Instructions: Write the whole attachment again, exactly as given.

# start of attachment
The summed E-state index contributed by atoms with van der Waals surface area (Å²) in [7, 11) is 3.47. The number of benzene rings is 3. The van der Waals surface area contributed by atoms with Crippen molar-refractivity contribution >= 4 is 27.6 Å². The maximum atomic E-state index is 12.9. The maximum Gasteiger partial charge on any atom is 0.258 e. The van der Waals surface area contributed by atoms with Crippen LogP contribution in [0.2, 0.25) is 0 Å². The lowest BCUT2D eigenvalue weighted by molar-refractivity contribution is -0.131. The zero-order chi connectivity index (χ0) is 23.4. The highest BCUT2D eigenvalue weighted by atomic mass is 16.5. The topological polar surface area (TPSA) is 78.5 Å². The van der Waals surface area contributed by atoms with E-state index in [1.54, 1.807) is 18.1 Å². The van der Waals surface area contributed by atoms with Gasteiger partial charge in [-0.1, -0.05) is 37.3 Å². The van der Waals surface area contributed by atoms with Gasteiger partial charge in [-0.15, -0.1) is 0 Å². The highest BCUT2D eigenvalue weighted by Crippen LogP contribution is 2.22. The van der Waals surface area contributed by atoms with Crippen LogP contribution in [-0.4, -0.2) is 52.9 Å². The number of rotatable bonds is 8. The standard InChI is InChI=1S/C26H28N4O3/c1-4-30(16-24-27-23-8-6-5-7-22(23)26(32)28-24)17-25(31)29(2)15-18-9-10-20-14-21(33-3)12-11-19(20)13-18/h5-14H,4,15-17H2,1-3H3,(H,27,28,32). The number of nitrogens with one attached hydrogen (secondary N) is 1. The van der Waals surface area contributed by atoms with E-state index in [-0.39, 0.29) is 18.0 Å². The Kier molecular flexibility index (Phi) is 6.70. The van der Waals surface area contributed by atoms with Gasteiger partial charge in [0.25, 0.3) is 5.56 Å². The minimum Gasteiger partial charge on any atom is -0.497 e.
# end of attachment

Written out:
The summed E-state index contributed by atoms with van der Waals surface area (Å²) in [7, 11) is 3.47. The number of benzene rings is 3. The van der Waals surface area contributed by atoms with Crippen molar-refractivity contribution >= 4 is 27.6 Å². The maximum atomic E-state index is 12.9. The maximum Gasteiger partial charge on any atom is 0.258 e. The van der Waals surface area contributed by atoms with Crippen LogP contribution in [0.2, 0.25) is 0 Å². The lowest BCUT2D eigenvalue weighted by molar-refractivity contribution is -0.131. The zero-order chi connectivity index (χ0) is 23.4. The highest BCUT2D eigenvalue weighted by atomic mass is 16.5. The topological polar surface area (TPSA) is 78.5 Å². The van der Waals surface area contributed by atoms with E-state index in [1.54, 1.807) is 18.1 Å². The van der Waals surface area contributed by atoms with Gasteiger partial charge in [-0.1, -0.05) is 37.3 Å². The van der Waals surface area contributed by atoms with Gasteiger partial charge in [-0.15, -0.1) is 0 Å². The highest BCUT2D eigenvalue weighted by Crippen LogP contribution is 2.22. The van der Waals surface area contributed by atoms with Crippen LogP contribution in [-0.4, -0.2) is 52.9 Å². The number of rotatable bonds is 8. The standard InChI is InChI=1S/C26H28N4O3/c1-4-30(16-24-27-23-8-6-5-7-22(23)26(32)28-24)17-25(31)29(2)15-18-9-10-20-14-21(33-3)12-11-19(20)13-18/h5-14H,4,15-17H2,1-3H3,(H,27,28,32). The number of nitrogens with one attached hydrogen (secondary N) is 1. The van der Waals surface area contributed by atoms with E-state index in [-0.39, 0.29) is 18.0 Å². The Kier molecular flexibility index (Phi) is 6.70. The van der Waals surface area contributed by atoms with Gasteiger partial charge in [0.25, 0.3) is 5.56 Å². The minimum Gasteiger partial charge on any atom is -0.497 e.